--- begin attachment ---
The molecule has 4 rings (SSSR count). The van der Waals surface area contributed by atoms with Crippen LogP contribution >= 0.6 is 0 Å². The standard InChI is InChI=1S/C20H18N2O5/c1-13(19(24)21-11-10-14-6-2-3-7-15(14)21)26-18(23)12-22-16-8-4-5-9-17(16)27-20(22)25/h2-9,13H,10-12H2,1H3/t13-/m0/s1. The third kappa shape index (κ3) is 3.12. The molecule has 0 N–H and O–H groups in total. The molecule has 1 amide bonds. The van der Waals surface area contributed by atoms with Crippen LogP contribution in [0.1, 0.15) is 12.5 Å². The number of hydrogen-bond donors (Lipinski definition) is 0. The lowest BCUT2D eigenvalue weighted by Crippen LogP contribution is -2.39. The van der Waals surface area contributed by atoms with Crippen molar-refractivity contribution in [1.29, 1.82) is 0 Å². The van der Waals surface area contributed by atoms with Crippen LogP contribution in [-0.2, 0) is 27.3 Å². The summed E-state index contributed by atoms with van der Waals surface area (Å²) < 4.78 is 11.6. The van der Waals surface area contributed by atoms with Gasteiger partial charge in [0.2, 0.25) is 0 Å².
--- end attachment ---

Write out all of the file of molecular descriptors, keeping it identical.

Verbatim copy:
The molecule has 4 rings (SSSR count). The van der Waals surface area contributed by atoms with Crippen LogP contribution >= 0.6 is 0 Å². The standard InChI is InChI=1S/C20H18N2O5/c1-13(19(24)21-11-10-14-6-2-3-7-15(14)21)26-18(23)12-22-16-8-4-5-9-17(16)27-20(22)25/h2-9,13H,10-12H2,1H3/t13-/m0/s1. The third kappa shape index (κ3) is 3.12. The molecule has 0 N–H and O–H groups in total. The molecule has 1 amide bonds. The van der Waals surface area contributed by atoms with Crippen LogP contribution in [0.1, 0.15) is 12.5 Å². The number of hydrogen-bond donors (Lipinski definition) is 0. The lowest BCUT2D eigenvalue weighted by Crippen LogP contribution is -2.39. The van der Waals surface area contributed by atoms with Crippen molar-refractivity contribution in [1.29, 1.82) is 0 Å². The van der Waals surface area contributed by atoms with Crippen LogP contribution in [-0.2, 0) is 27.3 Å². The summed E-state index contributed by atoms with van der Waals surface area (Å²) < 4.78 is 11.6. The van der Waals surface area contributed by atoms with Gasteiger partial charge in [0.2, 0.25) is 0 Å².